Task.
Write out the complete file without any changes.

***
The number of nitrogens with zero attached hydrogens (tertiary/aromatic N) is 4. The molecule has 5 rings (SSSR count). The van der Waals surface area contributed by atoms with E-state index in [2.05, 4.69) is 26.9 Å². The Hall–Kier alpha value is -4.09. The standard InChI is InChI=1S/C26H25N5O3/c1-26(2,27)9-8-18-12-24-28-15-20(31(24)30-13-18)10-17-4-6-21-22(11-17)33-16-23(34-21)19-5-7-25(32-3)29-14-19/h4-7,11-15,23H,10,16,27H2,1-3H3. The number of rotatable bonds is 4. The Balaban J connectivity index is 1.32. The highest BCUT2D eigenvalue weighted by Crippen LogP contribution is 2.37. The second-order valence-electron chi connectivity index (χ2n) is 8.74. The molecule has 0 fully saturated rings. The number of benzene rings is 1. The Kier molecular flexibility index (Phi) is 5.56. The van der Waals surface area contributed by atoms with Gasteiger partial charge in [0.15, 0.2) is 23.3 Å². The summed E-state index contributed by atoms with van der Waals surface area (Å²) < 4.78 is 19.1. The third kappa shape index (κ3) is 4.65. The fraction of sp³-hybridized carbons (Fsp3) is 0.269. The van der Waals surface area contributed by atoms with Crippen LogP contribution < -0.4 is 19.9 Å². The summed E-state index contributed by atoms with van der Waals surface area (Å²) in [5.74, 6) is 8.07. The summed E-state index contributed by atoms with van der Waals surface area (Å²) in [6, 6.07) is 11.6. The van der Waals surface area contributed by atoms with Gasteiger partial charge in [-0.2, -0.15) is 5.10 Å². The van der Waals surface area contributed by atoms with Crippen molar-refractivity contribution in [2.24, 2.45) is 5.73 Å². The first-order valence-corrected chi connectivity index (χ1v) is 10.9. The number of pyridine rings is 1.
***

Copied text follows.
The number of nitrogens with zero attached hydrogens (tertiary/aromatic N) is 4. The molecule has 5 rings (SSSR count). The van der Waals surface area contributed by atoms with E-state index in [2.05, 4.69) is 26.9 Å². The Hall–Kier alpha value is -4.09. The standard InChI is InChI=1S/C26H25N5O3/c1-26(2,27)9-8-18-12-24-28-15-20(31(24)30-13-18)10-17-4-6-21-22(11-17)33-16-23(34-21)19-5-7-25(32-3)29-14-19/h4-7,11-15,23H,10,16,27H2,1-3H3. The number of rotatable bonds is 4. The Balaban J connectivity index is 1.32. The highest BCUT2D eigenvalue weighted by Crippen LogP contribution is 2.37. The second-order valence-electron chi connectivity index (χ2n) is 8.74. The molecule has 0 fully saturated rings. The number of benzene rings is 1. The Kier molecular flexibility index (Phi) is 5.56. The van der Waals surface area contributed by atoms with Gasteiger partial charge in [0.15, 0.2) is 23.3 Å². The summed E-state index contributed by atoms with van der Waals surface area (Å²) < 4.78 is 19.1. The third kappa shape index (κ3) is 4.65. The fraction of sp³-hybridized carbons (Fsp3) is 0.269. The van der Waals surface area contributed by atoms with Crippen LogP contribution < -0.4 is 19.9 Å². The summed E-state index contributed by atoms with van der Waals surface area (Å²) in [5.74, 6) is 8.07. The summed E-state index contributed by atoms with van der Waals surface area (Å²) in [6, 6.07) is 11.6. The van der Waals surface area contributed by atoms with Gasteiger partial charge in [-0.2, -0.15) is 5.10 Å². The van der Waals surface area contributed by atoms with Crippen molar-refractivity contribution in [2.24, 2.45) is 5.73 Å². The first-order valence-corrected chi connectivity index (χ1v) is 10.9. The number of pyridine rings is 1.